Q My son is 18 and has found himself a holiday job. He has joined KiwiSaver and chosen to contribute 4 per cent of his wages. What will happen to his KiwiSaver contributions when he finishes his job and goes to uni in a few months' time?
A As your son is contributing to KiwiSaver through his workplace, as soon as his holiday job finishes his contributions will also stop. If he finds part-time work while he's studying, his contributions will start up again. This will all be done through his employer.
Although he has chosen an employee rate of 4 per cent, his employer is only obliged to top this up with the minimum employer contribution of 2 per cent (increasing to 3 per cent from April 1, 2013). Choosing a higher rate for himself is a smart move, as it will give him more Member Tax Credits (MTC) in July next year.
Because he has turned 18, he will receive 50c for every dollar he contributes himself from the Government, up to a maximum of $521. KiwiSaver members under 18 do not qualify for MTC.
If your son turned 18 before July 1, 2012 he will be entitled to the maximum MTC if he contributes at least $1042 himself.
If he turned 18 later in the year, the MTC will be pro rata.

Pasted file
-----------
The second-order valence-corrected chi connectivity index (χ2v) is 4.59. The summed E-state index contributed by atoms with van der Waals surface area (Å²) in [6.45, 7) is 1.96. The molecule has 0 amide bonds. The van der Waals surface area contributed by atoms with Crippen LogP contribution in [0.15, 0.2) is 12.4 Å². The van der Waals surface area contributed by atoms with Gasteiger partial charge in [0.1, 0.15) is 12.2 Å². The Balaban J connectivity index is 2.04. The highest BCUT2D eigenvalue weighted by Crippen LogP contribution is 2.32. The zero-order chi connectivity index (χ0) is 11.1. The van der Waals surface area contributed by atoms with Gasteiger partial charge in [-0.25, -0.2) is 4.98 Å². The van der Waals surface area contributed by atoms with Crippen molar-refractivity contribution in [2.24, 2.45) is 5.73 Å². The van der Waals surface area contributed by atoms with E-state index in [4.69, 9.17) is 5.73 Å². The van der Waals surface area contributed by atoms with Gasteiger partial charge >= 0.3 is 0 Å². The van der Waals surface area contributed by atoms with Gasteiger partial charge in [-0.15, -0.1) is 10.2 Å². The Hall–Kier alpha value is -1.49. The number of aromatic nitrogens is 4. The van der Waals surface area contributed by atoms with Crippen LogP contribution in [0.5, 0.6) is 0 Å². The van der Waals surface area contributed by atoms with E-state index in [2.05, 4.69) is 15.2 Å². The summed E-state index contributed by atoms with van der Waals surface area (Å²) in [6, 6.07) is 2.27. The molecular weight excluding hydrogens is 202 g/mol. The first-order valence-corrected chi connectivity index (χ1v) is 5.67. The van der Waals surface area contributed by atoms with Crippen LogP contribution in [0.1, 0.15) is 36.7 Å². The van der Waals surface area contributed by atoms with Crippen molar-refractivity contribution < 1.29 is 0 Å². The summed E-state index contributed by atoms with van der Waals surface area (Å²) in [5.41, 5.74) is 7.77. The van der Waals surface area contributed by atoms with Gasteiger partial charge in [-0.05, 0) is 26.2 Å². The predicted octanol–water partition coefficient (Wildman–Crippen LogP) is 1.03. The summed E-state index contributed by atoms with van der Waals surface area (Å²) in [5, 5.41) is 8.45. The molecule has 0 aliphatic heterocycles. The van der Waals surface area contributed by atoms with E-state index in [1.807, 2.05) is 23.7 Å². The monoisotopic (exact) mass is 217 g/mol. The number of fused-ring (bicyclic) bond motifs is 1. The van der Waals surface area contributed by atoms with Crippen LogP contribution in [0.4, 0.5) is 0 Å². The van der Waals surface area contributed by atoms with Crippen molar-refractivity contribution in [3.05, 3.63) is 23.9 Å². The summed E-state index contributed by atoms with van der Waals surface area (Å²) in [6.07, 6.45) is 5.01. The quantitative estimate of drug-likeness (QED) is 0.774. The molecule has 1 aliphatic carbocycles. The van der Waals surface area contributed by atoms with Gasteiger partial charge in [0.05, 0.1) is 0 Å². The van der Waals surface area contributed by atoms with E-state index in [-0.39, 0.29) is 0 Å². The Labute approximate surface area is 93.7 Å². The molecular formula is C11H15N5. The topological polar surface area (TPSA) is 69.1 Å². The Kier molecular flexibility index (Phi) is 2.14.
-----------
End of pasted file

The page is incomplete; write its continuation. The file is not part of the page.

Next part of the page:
He should watch out for a statement from his provider before the end of June 2013, which will tell him how much he has contributed himself. Or he can log in to his KiwiSaver account online anytime and check his transactions. Many KiwiSaver investors top up their accounts each year to make sure they will get the full MTC. If your son has made contributions of, say, $300 he will have to add a further $742 - probably too much for a poor student to find. But if you as his parents have spare cash you can top up his account for him, by sending a cheque with instructions directly to his provider before the end of June 2013.
Paying into your son's KiwiSaver account in this way may seem over-generous but it may make it easier for him to get his foot on the property ladder one day.
Some parents help their kids financially when they buy their first home, often lending or giving more than they can afford.
Topping up their KiwiSaver with smaller sums over a period of years might be an easier way to help.
It is also a good way to demonstrate the benefits of setting medium and long-term goals.
Any time after three years of KiwiSaver membership, your son can make a First Home Withdrawal. He can apply to withdraw all his own (including any parental top-ups) and employer's contributions but not the government contributions.
This feature of KiwiSaver is becoming increasing popular, with $57.2 million withdrawn from KiwiSaver accounts in the year to March 31, 2012.
Who knows, perhaps the opportunity to buy that first home will encourage more of our bright young people to stay in New Zealand rather than heading overseas when they graduate.
Shelley Hanna is an Authorised Financial Adviser FSP12241. Her disclosure statement is available on request and free of charge by calling 870 3838. The information contained in this article is of a general nature and is not intended to provide personalised advice. If readers have any KiwiSaver questions they would like answered, please go to www.peak.net.nz or email email@example.com.